If West Side Story fans can belt out "There's a place for us," then WebSideStory (NASDAQ:WSSI) fans can nod their heads and point to the stock market. The website statistical analysis specialist is finally going public today after pricing its shares at $8.50 last night.

Before you begin wondering how much musical wordplay fun the folks at General Electric's (NYSE:GE) CNBC will have with this offering when Maria Bartiromo is around, let's dig into how this offering almost never happened.

Back in August, when Google (NASDAQ:GOOG) went from an initial pricing range that was as high as $135 a share to a relatively modest $85, it sent other web-based IPOs reeling. If the mighty Google had to be scaled back in scope, what would that mean for the smaller fish in the dot-com pond?

WebSideStory had filed to go public between $10 and $12 a share at the time. It reacted to Google by lowering its range -- to between $8 and $9 a share -- and went from offering 5 million shares to just 4.4 million.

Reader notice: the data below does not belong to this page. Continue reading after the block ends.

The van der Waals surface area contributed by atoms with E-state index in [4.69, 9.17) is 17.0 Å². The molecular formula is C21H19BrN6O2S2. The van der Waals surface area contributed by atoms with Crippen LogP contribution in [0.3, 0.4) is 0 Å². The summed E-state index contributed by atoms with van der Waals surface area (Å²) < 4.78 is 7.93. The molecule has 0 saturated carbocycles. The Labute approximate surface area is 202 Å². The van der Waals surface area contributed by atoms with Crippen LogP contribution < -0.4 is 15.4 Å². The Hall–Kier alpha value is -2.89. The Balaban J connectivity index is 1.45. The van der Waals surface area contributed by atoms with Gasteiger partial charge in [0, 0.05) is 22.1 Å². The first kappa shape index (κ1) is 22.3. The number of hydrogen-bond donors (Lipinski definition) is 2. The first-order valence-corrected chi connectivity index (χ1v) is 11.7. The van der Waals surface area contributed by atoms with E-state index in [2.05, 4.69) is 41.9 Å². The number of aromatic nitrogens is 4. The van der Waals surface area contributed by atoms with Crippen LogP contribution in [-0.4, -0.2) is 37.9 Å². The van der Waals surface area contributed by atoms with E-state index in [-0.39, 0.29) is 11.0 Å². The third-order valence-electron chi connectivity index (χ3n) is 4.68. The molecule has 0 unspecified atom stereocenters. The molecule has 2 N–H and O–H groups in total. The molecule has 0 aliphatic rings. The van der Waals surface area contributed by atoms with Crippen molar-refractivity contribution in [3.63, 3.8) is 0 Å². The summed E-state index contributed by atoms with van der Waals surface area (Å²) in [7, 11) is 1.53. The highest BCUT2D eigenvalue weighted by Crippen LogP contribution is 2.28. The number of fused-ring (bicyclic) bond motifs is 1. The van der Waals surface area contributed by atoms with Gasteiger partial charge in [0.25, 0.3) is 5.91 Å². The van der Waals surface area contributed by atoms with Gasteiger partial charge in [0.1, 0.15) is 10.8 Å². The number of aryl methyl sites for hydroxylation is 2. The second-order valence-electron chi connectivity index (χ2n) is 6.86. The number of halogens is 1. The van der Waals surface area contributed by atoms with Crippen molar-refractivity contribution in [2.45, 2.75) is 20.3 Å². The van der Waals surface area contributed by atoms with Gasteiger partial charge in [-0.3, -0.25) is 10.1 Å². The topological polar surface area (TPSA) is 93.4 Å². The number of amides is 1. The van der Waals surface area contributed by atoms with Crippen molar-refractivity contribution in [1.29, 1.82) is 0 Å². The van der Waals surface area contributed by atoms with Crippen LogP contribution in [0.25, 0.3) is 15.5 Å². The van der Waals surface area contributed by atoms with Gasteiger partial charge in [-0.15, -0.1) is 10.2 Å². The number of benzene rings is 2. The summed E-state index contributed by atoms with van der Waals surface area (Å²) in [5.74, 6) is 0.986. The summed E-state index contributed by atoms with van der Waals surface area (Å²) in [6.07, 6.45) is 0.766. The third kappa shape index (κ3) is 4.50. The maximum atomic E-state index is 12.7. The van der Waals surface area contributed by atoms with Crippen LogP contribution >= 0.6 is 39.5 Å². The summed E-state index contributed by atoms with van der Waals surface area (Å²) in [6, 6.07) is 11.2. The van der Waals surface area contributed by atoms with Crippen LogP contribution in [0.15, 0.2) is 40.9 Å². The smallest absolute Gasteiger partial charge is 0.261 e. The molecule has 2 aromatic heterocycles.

Last night's move was a victory for Internet upstarts everywhere in a few ways. Unlike Google's stock, which was ultimately priced at the bottom of its $85 to $95 range, WebSideStory came to market in the middle of its reduced range. It also managed to sell its original lot of 5 million shares.

Never heard of WebSideStory? While just a little more than 500 companies use its data munching services, those enterprises happen to be major players like Cisco (NASDAQ:CSCO) and Best Buy (NYSE:BBY).

Information is everything these days as companies look to learn more about their website visitors. Yet WebSideStory posted a small loss on just $16.4 million in revenues last year. While it is now profitable and growing at a healthy clip, with $10.3 million in revenues over the first six months of the year, those small sums may keep the freshly minted shares in check.

Yes, I know. It would be great if the stock took off -- allowing one final West Side Story Broadway joke about the stock being a Jet -- but completing the IPO will be worthy of its own applause. The company will have to grow into commanding that larger audience.

How important is information to a Web-enabled company? What are the different statistical services available? Can a self-employed Web master cull enough visitor information from analyzing daily logs? All this and more -- in the Webmaster's Corner discussion board. Only on Fool.com.

Longtime Fool contributor Rick Aristotle Munarriz did see an off-Broadway version of West Side Story once. It featured soap star Jack Wagner, so that may explain why he never saw the show again. He does not own shares in any of the companies mentioned in this story.